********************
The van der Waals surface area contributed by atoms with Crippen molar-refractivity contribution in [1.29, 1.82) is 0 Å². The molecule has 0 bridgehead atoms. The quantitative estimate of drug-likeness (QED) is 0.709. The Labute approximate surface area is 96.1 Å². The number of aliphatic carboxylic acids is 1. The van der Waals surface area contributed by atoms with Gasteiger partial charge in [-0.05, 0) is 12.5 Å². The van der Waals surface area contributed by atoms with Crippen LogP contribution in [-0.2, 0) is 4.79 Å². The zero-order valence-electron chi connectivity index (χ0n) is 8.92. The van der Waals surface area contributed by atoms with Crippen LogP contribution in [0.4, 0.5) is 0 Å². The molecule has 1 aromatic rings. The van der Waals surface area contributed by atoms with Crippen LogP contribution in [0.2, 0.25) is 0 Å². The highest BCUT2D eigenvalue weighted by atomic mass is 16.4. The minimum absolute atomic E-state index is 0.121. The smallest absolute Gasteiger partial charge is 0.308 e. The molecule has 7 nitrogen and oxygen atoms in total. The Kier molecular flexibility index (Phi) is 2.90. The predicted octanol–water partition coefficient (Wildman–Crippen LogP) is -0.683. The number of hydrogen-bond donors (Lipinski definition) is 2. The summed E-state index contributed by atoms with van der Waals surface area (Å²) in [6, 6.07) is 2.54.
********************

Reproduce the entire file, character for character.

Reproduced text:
The van der Waals surface area contributed by atoms with Crippen molar-refractivity contribution in [1.29, 1.82) is 0 Å². The molecule has 0 bridgehead atoms. The quantitative estimate of drug-likeness (QED) is 0.709. The Labute approximate surface area is 96.1 Å². The number of aliphatic carboxylic acids is 1. The van der Waals surface area contributed by atoms with Gasteiger partial charge in [-0.05, 0) is 12.5 Å². The van der Waals surface area contributed by atoms with Crippen LogP contribution in [-0.2, 0) is 4.79 Å². The zero-order valence-electron chi connectivity index (χ0n) is 8.92. The van der Waals surface area contributed by atoms with Crippen LogP contribution in [0.4, 0.5) is 0 Å². The molecule has 1 aromatic rings. The van der Waals surface area contributed by atoms with Crippen LogP contribution in [0.2, 0.25) is 0 Å². The highest BCUT2D eigenvalue weighted by atomic mass is 16.4. The minimum absolute atomic E-state index is 0.121. The smallest absolute Gasteiger partial charge is 0.308 e. The molecule has 7 nitrogen and oxygen atoms in total. The Kier molecular flexibility index (Phi) is 2.90. The predicted octanol–water partition coefficient (Wildman–Crippen LogP) is -0.683. The number of hydrogen-bond donors (Lipinski definition) is 2. The summed E-state index contributed by atoms with van der Waals surface area (Å²) in [6, 6.07) is 2.54.